Motorcycle Engine Types & Buying Tips

Its actually pretty simple. Let’s take a quick look at the workings of a motorcycle engine:

  • You chuck in some fuel, which gets mixed with air.
  • This gets inducted into the cylinder where your piston is turning around.
  • The piston is attached to a shaft, which turns your wheel.
  • Add to the drive shaft different combinations of turning (gear box) and you’re able to drive faster or slower with the same engine power.

What Happens in the Cyclinder

Simple enough! Now let’s take a look at the process in the cylinder. Basically there are two engine processes: a two stroke or a four stroke engine. This means it takes 2 or 4 turns to return to the beginning position of powering the motorcycle. As you can imagine, having only two strokes makes it possible to power the motorcycle much more regularly. However, a two stoke engine is more reactive and a bit more nervous to drive. A four stroke is a little more laid back to drive.

How it Works

As gas and air are sucked into the cylinder the piston comes around and squeezes this gas mixture together. At the most effective time the spark plug ignites the mixture, sending the piston back down. The force pushes the shaft around. Now multiply this process by a few cylinders and raise the rate at which it happens and you’ve got a powering engine driving your motorcycle down the road.

Motorcycle Engine Buying Tips & Checks

First off, when looking for a new engine it’s important to think about your riding style. Different engines deliver different results. Do you prefer ultra-fast acceleration or do you want to sustain super fast top speeds? Or do you value a smooth ride? These considerations will all affect your engine choice.

Motorcycle engines are specifically created for individual purposes. You should keep this in mind when it comes time to buy one. How much power do you want your bike to have? If you want a higher torque motorcycle motor, you should choose a motorcycle engine with less cylinders. For a smoother ride you may prefer a V-Twin or 4+ cylinder.

You’ll get more torque with a 1 or 2 cylinder motorcycle engine, but these engines are usually louder and slower turning.

A motorcycle that has more cc’s isn’t always a more comfortable ride. A motorcycle that has cc’s in the 1000s may be really good for general touring, but will not be the same as a lightweight 4 cyclinder 650cc sport bike. We can’t have it all, right?

The aftermarket motorcycle engine market is huge. You can get engines ranging from capacities in excess of 200cu inch (3000cc), all the way down to 74cu inch for shovel and sportster engines. Do some research and you’re sure to determine just the right engine for your needs.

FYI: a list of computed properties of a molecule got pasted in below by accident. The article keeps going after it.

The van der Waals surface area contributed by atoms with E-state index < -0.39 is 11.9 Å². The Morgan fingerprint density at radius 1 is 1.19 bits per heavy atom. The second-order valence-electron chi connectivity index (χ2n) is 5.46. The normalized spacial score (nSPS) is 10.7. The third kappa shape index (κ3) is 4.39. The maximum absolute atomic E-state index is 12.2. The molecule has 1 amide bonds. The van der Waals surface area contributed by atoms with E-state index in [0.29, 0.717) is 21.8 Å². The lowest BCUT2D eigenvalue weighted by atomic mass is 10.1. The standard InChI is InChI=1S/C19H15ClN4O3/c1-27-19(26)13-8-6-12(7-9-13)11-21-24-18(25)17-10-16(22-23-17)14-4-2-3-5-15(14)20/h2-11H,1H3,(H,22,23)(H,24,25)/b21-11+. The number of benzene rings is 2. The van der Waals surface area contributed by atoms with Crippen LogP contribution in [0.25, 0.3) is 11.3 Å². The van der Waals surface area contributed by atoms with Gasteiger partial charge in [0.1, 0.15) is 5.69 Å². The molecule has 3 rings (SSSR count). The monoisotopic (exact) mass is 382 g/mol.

Rotary Two-Stroke
The advantage of a rotary two-stroke motorcycle engine is that intake timing is not dependent on the transfer and exhaust ports. This is because the intake port is on the side of the crankcase and is dependent on position and the duration of the valve cutaway.

Overhead Camshaft Four-Stroke
Chain driven are more widely used than head cams due to price, noise-factor, and a host of other reasons.

Power output and size of the combustion chamber in a motorcycle engine are interrelated. The upper limit is about 18-hundred cubic centimeters (cc), while the lower limit is about 50 cc. Of course engines in the lower range are usually found on small motorcycles.

Cheap Deals
Make sure you know who built the engine, even if you are buying from a supplier. They should be able to tell you. Outward appearances can be deceiving and there’s no way to know if the engine is well-built or not. If the price is too low there’s probably a reason. The last thing you want is a broken down bike and the cost to replace the engine will surely be more than the savings on a cheap one.

Make sure you know the engine’s power output. Normally 1BHP per cu inch for an Evo motor is generally about right. With tuning and the right add-ons you can get more, but be sure the right mix of mid range and top range power to suit your riding needs is present. A competent engine builder should be able to offer a range of engines to suit your requirements.

Custom Kits
Custom kits are a great way to go. You get a fully assembled motorcycle engine that is matched for your transmission, frame, etc., along with everything else you need to build your bike. You’ll be on the road in no time.

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